If you can’t screen movies inside the theaters, then maybe projecting some old favorites on the exterior wall of the building will suffice.
A pandemic and consequent civic shutdown will drive any small business owner to desperation, and desperation can lead to creative solutions.
Paul Brown, owner of the Terrace Theater, has a business model that depends on people packing tightly into confined spaces. So when he had to close his mini-multiplex on James Island, all the income dried up in a flash.
Then he had an idea: What if he makes a few adjustments to the small parking lot on the east side of the building and whitened the exterior wall to use as a screen? Patrons could watch the movie from their cars; he could deliver the sound via FM radio … and voila! Charleston gets a drive-in!
The rules are strict: Tickets are $25 per carload, maximum six people per car; all tickets and concessions must be purchased online in advance; patrons check in and then are directed to their parking spot one car at a time; gates open at 7 p.m. and the first film begins at 8 p.m. No one can get out of their car (except to use the restrooms inside, and then only three at a time, maximum).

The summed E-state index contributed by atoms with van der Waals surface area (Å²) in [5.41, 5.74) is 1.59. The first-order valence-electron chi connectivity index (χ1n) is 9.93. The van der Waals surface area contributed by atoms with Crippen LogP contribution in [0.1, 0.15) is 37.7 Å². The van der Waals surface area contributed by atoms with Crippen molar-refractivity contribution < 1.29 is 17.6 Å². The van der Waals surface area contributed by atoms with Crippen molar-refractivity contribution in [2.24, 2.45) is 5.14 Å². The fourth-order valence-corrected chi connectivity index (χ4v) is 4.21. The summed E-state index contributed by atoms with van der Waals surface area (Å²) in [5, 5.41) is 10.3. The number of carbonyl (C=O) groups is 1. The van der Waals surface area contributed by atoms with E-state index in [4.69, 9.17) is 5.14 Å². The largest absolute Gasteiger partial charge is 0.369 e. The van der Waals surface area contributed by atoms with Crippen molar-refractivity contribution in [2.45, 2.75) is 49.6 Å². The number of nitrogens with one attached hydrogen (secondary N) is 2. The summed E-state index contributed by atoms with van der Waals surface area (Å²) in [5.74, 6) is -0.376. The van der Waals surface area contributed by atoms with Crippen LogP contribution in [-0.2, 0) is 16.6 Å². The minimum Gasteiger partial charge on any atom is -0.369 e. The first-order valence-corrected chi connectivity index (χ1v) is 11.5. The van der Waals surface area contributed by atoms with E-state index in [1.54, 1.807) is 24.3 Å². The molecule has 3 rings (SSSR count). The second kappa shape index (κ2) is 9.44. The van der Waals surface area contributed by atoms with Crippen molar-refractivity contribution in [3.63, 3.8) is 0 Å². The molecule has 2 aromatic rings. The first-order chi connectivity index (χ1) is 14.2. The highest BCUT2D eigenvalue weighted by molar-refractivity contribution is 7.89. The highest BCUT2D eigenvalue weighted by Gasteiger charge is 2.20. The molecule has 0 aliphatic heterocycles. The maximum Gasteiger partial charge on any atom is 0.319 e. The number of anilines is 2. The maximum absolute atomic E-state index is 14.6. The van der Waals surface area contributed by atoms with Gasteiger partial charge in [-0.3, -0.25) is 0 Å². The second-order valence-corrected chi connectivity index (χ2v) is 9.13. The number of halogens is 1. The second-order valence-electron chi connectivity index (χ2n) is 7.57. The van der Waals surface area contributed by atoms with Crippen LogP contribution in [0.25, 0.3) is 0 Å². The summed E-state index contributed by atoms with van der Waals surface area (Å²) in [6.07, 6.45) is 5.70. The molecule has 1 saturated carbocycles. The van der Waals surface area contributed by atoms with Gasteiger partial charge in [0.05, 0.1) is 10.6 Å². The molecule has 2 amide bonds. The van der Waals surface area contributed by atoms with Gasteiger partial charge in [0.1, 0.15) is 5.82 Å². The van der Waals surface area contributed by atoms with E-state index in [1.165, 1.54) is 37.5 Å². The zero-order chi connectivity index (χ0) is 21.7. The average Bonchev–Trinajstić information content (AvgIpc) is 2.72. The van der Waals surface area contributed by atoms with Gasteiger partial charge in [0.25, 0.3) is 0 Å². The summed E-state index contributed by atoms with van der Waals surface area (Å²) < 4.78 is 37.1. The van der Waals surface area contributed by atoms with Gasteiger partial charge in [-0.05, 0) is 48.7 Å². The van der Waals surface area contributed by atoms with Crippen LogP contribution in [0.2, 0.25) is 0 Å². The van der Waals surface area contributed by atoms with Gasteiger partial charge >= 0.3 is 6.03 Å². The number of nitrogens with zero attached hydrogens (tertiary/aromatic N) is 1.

A little nervous about whether he’d pull it off, Brown played it close to the vest. But Friday evening’s “no cash-no contact” double feature was a sell-out.
Currently, he’s alternating between showing “Trolls” and “Back to the Future” and screening “Jaws” and “The Invisible Man.”
The Terrace Theater also is offering a streaming service. On the menu are “The Bookseller,” “The Roads Not Taken,” “The Times of Bill Cunningham,” “Extra Ordinary,” “Sorry We Missed You,” “The Etruscan Smile,” “The Whistlers,” “Once Were Brothers” and “Slay the Dragon.”
For more information and tickets, go to terracetheater.com.